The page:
(image by Ian Hughes)
R.K.: Okay. Now, you say narcissists exert a disproportionate influence on society because the number of characteristics of narcissistic personality disorder mean they are more likely to reach positions of authority than those with normal psychology. Can you talk about that?
I.H.: I think for a number of reasons that's true and also I'd like just to say a little bit about the, the title of the book is Imperfect Design , and the reason that I've chosen that title is because it's not only about the psychology of psychopaths and narcissists and paranoids, it's also about the psychology of the rest of us and particularly in the case of narcissists, we very often find them very attractive personalities. They're hyper-confident.
They are absolutely certain about what they're saying so they don't say, we could do this or we could do that, they're absolutely certain about a particular direction and we often find that particularly attractive and they can be very charismatic personalities and of course they have the drive because they feel like they are entitled to this, the absolute conviction that they are entitled to this position, so for all of these reasons, it's the interaction of the psychology of the minority with the psychology of the majority population and in the case of narcissists, they are very often, it's an issue of style winning out over substance.
R.K: Okay. Now I just want to get a little more into the paranoid person because I'm not really clear, I mean, the narcissist and the psychopath, they seem to make sense to me. Can you explain how the paranoid person fits in with this collection of evil people?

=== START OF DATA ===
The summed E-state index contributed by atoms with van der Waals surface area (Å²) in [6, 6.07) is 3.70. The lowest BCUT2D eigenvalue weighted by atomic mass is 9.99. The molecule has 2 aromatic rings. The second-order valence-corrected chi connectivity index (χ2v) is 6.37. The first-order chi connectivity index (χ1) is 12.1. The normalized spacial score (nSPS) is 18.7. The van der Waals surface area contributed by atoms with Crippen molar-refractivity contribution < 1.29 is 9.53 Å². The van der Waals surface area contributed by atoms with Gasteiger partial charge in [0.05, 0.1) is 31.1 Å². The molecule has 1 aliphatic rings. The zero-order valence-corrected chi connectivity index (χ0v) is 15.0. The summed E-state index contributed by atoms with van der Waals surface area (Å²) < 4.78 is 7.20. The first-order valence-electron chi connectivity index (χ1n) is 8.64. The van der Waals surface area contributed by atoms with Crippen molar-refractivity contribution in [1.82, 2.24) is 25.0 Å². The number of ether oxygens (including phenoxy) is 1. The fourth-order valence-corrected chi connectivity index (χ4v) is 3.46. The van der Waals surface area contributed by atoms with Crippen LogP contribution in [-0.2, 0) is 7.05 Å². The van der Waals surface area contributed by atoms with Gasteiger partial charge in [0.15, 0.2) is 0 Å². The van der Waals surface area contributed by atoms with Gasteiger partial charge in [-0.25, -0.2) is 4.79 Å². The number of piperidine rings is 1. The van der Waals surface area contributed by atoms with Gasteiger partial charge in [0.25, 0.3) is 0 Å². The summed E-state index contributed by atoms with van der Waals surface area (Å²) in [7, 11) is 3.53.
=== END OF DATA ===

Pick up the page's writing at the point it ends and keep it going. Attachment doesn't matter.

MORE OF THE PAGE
I.H.: I think the paranoid person plays a very important role, again in the interaction between the psychology of the minority and the psychology of the majority. Their role really is to scapegoat enemies and to whip up the paranoid feelings of the majority against particular external or internal enemies. So if you look at the role of paranoia in Hitler's Germany, you look at the role of paranoia in, I guess if you look at sectarian conflict where, particular groups, anywhere where a particular group is feeling under threat, whether it's a majority group where the minority is now beginning to agitate for it's rights or whether it's a, what's coming to mind is almost a religious conflict in the Middle East or even the religious conflicts, sectarian conflict in Northern Ireland where I grew up, the role of the paranoid in those situations is to vilify the enemy and do it with such bile and conviction that they are dogmatic, they are absolute, I would say they are the cheerleaders for hatred against enemies.
R.K.: Cheerleaders for hatred against enemies. Now, when we first made contact you told me that it was your experience with some of the things that happened in Ireland that led you to get in to this. Could you talk about that?